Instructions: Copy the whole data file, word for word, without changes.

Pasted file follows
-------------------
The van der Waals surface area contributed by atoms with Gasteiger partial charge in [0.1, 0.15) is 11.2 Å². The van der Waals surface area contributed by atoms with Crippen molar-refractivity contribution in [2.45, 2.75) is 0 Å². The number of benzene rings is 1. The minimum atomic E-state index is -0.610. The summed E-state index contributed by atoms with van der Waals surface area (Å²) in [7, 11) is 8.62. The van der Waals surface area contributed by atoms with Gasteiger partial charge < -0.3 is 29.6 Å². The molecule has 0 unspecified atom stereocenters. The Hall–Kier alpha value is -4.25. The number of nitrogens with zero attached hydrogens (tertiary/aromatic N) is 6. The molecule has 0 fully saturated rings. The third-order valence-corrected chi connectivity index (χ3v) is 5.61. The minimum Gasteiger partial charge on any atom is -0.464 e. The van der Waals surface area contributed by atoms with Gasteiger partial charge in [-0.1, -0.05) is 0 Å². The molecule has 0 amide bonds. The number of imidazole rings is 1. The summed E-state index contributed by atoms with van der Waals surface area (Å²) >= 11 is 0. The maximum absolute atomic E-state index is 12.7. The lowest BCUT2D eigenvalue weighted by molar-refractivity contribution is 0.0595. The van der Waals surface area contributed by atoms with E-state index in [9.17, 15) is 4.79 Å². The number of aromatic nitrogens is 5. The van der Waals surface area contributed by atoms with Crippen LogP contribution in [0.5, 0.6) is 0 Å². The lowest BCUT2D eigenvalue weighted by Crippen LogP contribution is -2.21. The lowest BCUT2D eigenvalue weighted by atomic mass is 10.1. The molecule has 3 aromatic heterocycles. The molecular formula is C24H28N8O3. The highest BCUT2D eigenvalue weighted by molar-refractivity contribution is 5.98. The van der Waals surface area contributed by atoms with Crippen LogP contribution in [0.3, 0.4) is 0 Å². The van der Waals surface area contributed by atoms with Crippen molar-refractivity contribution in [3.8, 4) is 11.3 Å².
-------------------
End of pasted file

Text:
The van der Waals surface area contributed by atoms with Gasteiger partial charge in [0.1, 0.15) is 11.2 Å². The van der Waals surface area contributed by atoms with Crippen molar-refractivity contribution in [2.45, 2.75) is 0 Å². The number of benzene rings is 1. The minimum atomic E-state index is -0.610. The summed E-state index contributed by atoms with van der Waals surface area (Å²) in [7, 11) is 8.62. The van der Waals surface area contributed by atoms with Gasteiger partial charge < -0.3 is 29.6 Å². The molecule has 0 unspecified atom stereocenters. The Hall–Kier alpha value is -4.25. The number of nitrogens with zero attached hydrogens (tertiary/aromatic N) is 6. The molecule has 0 fully saturated rings. The third-order valence-corrected chi connectivity index (χ3v) is 5.61. The minimum Gasteiger partial charge on any atom is -0.464 e. The van der Waals surface area contributed by atoms with Gasteiger partial charge in [-0.1, -0.05) is 0 Å². The molecule has 0 amide bonds. The number of imidazole rings is 1. The summed E-state index contributed by atoms with van der Waals surface area (Å²) >= 11 is 0. The maximum absolute atomic E-state index is 12.7. The lowest BCUT2D eigenvalue weighted by molar-refractivity contribution is 0.0595. The van der Waals surface area contributed by atoms with E-state index in [9.17, 15) is 4.79 Å². The number of aromatic nitrogens is 5. The van der Waals surface area contributed by atoms with Crippen LogP contribution in [0.5, 0.6) is 0 Å². The lowest BCUT2D eigenvalue weighted by Crippen LogP contribution is -2.21. The lowest BCUT2D eigenvalue weighted by atomic mass is 10.1. The molecule has 3 aromatic heterocycles. The molecular formula is C24H28N8O3. The highest BCUT2D eigenvalue weighted by molar-refractivity contribution is 5.98. The van der Waals surface area contributed by atoms with Crippen LogP contribution in [0.3, 0.4) is 0 Å². The van der Waals surface area contributed by atoms with Crippen molar-refractivity contribution in [3.8, 4) is 11.3 Å².